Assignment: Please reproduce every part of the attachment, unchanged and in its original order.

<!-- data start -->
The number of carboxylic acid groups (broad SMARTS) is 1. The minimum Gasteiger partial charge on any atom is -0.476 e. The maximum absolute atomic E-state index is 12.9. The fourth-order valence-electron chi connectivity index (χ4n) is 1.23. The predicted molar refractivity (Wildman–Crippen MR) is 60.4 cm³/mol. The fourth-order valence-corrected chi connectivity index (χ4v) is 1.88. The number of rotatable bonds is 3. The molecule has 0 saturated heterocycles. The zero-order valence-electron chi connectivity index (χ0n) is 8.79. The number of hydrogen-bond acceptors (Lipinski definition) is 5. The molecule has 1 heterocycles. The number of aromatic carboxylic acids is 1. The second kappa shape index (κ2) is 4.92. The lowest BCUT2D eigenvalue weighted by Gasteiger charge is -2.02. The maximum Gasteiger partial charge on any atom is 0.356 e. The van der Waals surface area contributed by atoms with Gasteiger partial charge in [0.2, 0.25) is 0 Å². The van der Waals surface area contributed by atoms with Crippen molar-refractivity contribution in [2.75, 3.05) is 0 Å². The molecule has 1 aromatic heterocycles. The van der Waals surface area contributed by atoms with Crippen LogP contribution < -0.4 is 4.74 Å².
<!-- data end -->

The number of carboxylic acid groups (broad SMARTS) is 1. The minimum Gasteiger partial charge on any atom is -0.476 e. The maximum absolute atomic E-state index is 12.9. The fourth-order valence-electron chi connectivity index (χ4n) is 1.23. The predicted molar refractivity (Wildman–Crippen MR) is 60.4 cm³/mol. The fourth-order valence-corrected chi connectivity index (χ4v) is 1.88. The number of rotatable bonds is 3. The molecule has 0 saturated heterocycles. The zero-order valence-electron chi connectivity index (χ0n) is 8.79. The number of hydrogen-bond acceptors (Lipinski definition) is 5. The molecule has 1 heterocycles. The number of aromatic carboxylic acids is 1. The second kappa shape index (κ2) is 4.92. The lowest BCUT2D eigenvalue weighted by Gasteiger charge is -2.02. The maximum Gasteiger partial charge on any atom is 0.356 e. The van der Waals surface area contributed by atoms with Gasteiger partial charge in [0.2, 0.25) is 0 Å². The van der Waals surface area contributed by atoms with Crippen molar-refractivity contribution in [2.75, 3.05) is 0 Å². The molecule has 1 aromatic heterocycles. The van der Waals surface area contributed by atoms with Crippen LogP contribution < -0.4 is 4.74 Å².